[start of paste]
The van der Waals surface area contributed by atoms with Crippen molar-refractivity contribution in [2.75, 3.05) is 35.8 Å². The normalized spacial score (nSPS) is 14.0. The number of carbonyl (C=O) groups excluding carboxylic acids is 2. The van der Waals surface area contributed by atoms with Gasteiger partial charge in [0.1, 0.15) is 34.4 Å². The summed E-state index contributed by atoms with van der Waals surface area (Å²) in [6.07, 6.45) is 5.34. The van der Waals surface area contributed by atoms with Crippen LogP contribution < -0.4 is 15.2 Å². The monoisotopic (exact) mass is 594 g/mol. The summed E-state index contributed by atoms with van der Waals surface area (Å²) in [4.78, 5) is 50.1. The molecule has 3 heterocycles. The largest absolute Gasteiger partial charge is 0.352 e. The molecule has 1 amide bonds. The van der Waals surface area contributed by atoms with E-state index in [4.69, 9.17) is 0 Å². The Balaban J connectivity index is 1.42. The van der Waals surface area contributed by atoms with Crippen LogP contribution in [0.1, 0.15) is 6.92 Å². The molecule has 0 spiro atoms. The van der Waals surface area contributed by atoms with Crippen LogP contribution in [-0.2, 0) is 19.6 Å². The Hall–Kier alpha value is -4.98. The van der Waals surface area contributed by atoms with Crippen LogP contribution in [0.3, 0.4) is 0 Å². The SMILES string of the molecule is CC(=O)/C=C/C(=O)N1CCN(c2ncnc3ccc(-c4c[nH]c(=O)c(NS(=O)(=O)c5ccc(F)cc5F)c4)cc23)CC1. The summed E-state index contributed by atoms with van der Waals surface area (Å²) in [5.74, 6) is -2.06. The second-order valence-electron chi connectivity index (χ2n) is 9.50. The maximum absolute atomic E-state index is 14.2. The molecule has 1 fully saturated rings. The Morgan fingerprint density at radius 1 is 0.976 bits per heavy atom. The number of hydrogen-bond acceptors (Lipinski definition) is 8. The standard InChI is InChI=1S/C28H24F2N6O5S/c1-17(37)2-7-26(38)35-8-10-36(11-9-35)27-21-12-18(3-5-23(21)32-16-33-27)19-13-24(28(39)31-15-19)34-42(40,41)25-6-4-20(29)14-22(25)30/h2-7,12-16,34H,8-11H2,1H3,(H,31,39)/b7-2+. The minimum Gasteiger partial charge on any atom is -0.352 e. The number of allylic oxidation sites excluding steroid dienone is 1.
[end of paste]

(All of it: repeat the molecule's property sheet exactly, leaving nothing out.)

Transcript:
The van der Waals surface area contributed by atoms with Crippen molar-refractivity contribution in [2.75, 3.05) is 35.8 Å². The normalized spacial score (nSPS) is 14.0. The number of carbonyl (C=O) groups excluding carboxylic acids is 2. The van der Waals surface area contributed by atoms with Gasteiger partial charge in [0.1, 0.15) is 34.4 Å². The summed E-state index contributed by atoms with van der Waals surface area (Å²) in [6.07, 6.45) is 5.34. The van der Waals surface area contributed by atoms with Crippen LogP contribution < -0.4 is 15.2 Å². The monoisotopic (exact) mass is 594 g/mol. The summed E-state index contributed by atoms with van der Waals surface area (Å²) in [4.78, 5) is 50.1. The molecule has 3 heterocycles. The largest absolute Gasteiger partial charge is 0.352 e. The molecule has 1 amide bonds. The van der Waals surface area contributed by atoms with E-state index in [4.69, 9.17) is 0 Å². The Balaban J connectivity index is 1.42. The van der Waals surface area contributed by atoms with Crippen LogP contribution in [0.1, 0.15) is 6.92 Å². The molecule has 0 spiro atoms. The van der Waals surface area contributed by atoms with Crippen LogP contribution in [-0.2, 0) is 19.6 Å². The Hall–Kier alpha value is -4.98. The van der Waals surface area contributed by atoms with Crippen LogP contribution in [0.3, 0.4) is 0 Å². The SMILES string of the molecule is CC(=O)/C=C/C(=O)N1CCN(c2ncnc3ccc(-c4c[nH]c(=O)c(NS(=O)(=O)c5ccc(F)cc5F)c4)cc23)CC1. The summed E-state index contributed by atoms with van der Waals surface area (Å²) in [5.74, 6) is -2.06. The second-order valence-electron chi connectivity index (χ2n) is 9.50. The maximum absolute atomic E-state index is 14.2. The molecule has 1 fully saturated rings. The Morgan fingerprint density at radius 1 is 0.976 bits per heavy atom. The number of hydrogen-bond acceptors (Lipinski definition) is 8. The standard InChI is InChI=1S/C28H24F2N6O5S/c1-17(37)2-7-26(38)35-8-10-36(11-9-35)27-21-12-18(3-5-23(21)32-16-33-27)19-13-24(28(39)31-15-19)34-42(40,41)25-6-4-20(29)14-22(25)30/h2-7,12-16,34H,8-11H2,1H3,(H,31,39)/b7-2+. The minimum Gasteiger partial charge on any atom is -0.352 e. The number of allylic oxidation sites excluding steroid dienone is 1.